31. Kristi, I agree. The mandatory screening is the reason I can not support this.

  32. I’m late in coming back to this, but thanks for your bibliography. It’s a daunting list, of course, and I suspect few of your readers really have a way to access any of the publications, much less interpret the findings of the published studies.

    I’m just trying to gently encourage everyone at Psych Central, but perhaps especially bloggers, to get in the responsible, journalistic habit of citing sources. It’s not about giving the issue and page number of the medical journal (and if you thought that’s what I meant, it probably made me seem nitpicky and English-teachery beyond belief). What I actually mean is a style of in-line citation, such as, for example:

    “Do they not know that (according to a 2000 study from the Journal of Obstetrics and Gynecology) women with untreated depression during pregnancy are twice as likely to have pre-eclampsia…?”

    If you feel this would interfere too much with your rhetorical style, the information could be confined to a footnote (which is delightfully easy to accomplish on the Internet, using links.) And if Psych Central can’t figure out a way for their own WRITERS to link to outside articles…well, y’all got a problem.

    Obviously, my comment isn’t really directed at you at all, but at the editors. Your website is heavily trafficked and I’m sure many readers re-report and spread information from it, so I think it has more responsibility than just a single-author opinion blog. Strong claims deserve support. And I still don’t know that I’m convinced by the post—having experienced depression myself, I am a staunch mental health advocate (and in strong disagreement with someone like Vickie, who thinks psychiatric illness can be cured with prayer and minerals); but just from reading this post and the subsequent comments I don’t understand the proposed bill, don’t understand the objections to it (we don’t learn the origins of the “actual text”), and in fact am not going to be supporting the legislation.

    Sorry if it seems I’m trying to “school” Psych Central. I’ve been a devoted reader for many months and I just don’t want to see such a singular and potentially important advocacy outlet come under less friendly fire for sloppy reportage. Or, in other words: I’m not sayin’. I’m just sayin’. :o)

  33. WOW…can we say paranoid? My gosh people…the bill was written by a man whose wife experienced PPD. How dare he care about keeping other moms from having to go through the same thing…what an ass! As someone who fully supports the MOTHERS Act and has read the bill in it’s entirety many times I don’t understand how you can twist it and say big pharma is behind it all. I am a PPOCD survivor and frankly if I wouldn’t have been screened I would be DEAD…no question. So how many untreated women have to die before this bill passes? And by the way, there were many forms of treatment used in my therapy, most of which had nothing at all to do with meds. (Meds were not used until I had tried just about everything else)…all of which I had a say in, even when I was completely suicidal. My children were never removed from the home and I was never threatened about losing my children when I didn’t want to take medication. No one squirted Prozac in my babies eyes. No one made me take the screening. The did something much, much worse…they helped me to recover so I could be a great mom! The bastards! I thank God for those bastards!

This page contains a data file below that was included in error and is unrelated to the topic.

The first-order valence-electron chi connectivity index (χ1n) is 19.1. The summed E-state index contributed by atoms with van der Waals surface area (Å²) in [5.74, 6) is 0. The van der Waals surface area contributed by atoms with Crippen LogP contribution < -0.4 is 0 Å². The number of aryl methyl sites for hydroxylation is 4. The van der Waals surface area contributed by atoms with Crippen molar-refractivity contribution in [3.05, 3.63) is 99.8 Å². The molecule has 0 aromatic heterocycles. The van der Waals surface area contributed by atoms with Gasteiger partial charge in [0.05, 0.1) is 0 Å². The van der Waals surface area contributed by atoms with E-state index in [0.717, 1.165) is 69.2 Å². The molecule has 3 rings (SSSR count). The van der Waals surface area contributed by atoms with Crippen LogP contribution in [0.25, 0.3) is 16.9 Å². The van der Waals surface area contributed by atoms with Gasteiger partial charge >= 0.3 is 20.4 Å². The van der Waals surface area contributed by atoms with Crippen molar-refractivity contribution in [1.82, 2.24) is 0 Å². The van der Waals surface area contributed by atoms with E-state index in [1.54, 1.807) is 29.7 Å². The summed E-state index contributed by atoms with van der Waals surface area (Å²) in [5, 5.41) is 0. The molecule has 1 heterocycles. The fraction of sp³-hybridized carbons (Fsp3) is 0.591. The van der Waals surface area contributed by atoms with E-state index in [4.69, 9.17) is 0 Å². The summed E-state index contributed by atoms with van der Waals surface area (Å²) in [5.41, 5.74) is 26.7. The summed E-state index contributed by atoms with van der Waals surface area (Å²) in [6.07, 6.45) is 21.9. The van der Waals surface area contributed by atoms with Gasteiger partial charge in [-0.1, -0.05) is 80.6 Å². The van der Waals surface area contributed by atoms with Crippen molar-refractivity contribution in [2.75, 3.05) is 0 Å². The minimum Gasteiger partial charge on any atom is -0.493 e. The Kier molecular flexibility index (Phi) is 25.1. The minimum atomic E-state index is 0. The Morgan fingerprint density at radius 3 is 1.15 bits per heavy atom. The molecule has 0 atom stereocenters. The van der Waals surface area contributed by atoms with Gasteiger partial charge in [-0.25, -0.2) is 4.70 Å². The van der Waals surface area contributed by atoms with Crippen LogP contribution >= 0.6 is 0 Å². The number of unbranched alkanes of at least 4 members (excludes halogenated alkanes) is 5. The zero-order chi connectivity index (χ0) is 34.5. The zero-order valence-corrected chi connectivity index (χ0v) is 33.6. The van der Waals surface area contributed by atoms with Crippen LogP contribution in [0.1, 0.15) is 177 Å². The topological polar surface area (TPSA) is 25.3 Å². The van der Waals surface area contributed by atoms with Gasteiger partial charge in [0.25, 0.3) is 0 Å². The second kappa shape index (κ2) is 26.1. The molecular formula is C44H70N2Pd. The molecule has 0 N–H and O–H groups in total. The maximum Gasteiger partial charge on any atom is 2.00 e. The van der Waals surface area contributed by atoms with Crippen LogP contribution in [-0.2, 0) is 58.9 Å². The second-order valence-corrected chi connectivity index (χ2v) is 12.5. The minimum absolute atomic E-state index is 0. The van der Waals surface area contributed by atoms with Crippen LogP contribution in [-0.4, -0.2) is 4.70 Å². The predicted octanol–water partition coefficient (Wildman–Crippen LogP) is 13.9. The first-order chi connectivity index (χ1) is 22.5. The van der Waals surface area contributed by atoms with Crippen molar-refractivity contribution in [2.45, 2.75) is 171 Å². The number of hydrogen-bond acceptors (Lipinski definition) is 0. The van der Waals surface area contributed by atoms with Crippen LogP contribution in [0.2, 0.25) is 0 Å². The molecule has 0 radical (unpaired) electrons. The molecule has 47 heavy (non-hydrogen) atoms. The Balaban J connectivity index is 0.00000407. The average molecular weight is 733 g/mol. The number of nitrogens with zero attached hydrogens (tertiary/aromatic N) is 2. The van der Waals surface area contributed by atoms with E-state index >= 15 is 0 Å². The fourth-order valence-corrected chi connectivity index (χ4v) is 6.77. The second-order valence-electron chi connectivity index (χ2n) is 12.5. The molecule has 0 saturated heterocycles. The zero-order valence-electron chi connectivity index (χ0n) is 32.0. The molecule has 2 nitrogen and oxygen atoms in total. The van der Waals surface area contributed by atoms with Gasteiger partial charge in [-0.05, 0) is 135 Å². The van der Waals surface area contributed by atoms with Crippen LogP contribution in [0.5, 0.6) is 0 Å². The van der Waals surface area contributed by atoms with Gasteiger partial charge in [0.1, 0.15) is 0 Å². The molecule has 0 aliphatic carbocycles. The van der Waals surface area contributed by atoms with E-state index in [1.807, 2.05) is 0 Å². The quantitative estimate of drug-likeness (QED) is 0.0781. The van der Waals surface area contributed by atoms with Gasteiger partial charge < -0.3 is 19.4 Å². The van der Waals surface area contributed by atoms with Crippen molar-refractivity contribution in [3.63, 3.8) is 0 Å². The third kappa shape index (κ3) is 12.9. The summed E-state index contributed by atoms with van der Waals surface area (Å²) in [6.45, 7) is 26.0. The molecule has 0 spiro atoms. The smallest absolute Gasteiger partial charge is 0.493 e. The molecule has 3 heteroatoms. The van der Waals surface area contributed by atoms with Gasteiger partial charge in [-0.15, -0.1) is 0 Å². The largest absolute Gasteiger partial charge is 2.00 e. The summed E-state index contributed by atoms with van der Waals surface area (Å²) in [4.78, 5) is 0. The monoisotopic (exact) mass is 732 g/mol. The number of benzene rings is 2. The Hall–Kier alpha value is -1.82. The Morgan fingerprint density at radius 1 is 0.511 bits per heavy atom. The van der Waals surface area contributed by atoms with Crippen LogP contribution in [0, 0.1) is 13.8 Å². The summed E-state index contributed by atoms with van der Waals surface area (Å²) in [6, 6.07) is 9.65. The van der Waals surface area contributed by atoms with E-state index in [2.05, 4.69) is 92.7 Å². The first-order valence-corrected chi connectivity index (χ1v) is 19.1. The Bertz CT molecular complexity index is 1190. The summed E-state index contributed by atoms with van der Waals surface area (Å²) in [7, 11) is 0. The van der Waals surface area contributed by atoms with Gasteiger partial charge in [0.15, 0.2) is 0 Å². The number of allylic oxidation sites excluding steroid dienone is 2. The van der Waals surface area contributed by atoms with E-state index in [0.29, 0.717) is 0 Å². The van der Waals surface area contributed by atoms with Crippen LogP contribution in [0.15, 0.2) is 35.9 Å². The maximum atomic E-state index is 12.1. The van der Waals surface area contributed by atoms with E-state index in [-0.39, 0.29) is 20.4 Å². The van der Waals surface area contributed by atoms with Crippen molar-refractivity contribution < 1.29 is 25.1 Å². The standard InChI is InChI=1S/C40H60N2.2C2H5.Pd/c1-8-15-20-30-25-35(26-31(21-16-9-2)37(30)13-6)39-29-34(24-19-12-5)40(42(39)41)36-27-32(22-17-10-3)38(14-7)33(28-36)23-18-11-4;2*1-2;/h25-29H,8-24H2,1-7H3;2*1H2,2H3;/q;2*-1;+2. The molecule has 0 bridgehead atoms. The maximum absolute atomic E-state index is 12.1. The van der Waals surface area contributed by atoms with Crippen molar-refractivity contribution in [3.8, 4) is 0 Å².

34. Well done, Ms. Young.

    Admittedly, I am late in learning about not only the Mothers Act but this scary movement against it. I am glad to see a voice of sanity on the Internet.

    As far as I can tell, the ringleaders of the anti-Mothers Act movement are the anti-psychiatry, anti-medication, anti-the-brain-is-an-organ crowd.

    Legitimate researchers and mental health experts may regard them as “Internet nutters,” in the words of one highly published psychiatrist. Their views may sound so ridiculous to educated (and sane) people that they are dismissed outright.

    But, unfortunately, they have a lot of time on their hands, and they gather force on the Internet and make their voices known — and LOUDLY.

    The fact is, a significant percentage of the American population has untreated mental disorders. But many of them have been treated — and treated hamhandedly by ignorant physicians. These former patients are angry — and LOUD.

    Some, no doubt, blame their current disordered mental state on medication when in fact it is the natural progression of their disorder. Some are simply so selfish they will deprive others of the chance for medical care simply because treatment for theirs didn’t work out so well. Selfish. Selfish. Selfish. But that’s the way many mental disorders are — selfish. And many of these people “self-medicate” with opposition.

    We need to recognize these people as the sick minds that they are, or all progress is lost.

  35. It’s a SCREENING, you wingnuts. Learn to read. And take your medication. And shut up.

  36. No, Mr Lee, it is the cluelessness of naive and quick reacting non professionals, or professionals with a covert agenda who view this legislation as a panacea. But, I am not interested in arguing with those who just spew lame rhetoric and aren’t seeing the forest for the trees, just trying to make sure invested and moderate readers get the full picture here.

    If you believe blanket screening for psychiatric disorders is responsible, I wish you well WHEN the consequences play out and many are over diagnosed and issues of custody get raised. And if you believe pharmaceutical companies are not involved in this legislation, again, when your reality overlaps with the one that encompasses this planet, be sure to respond then.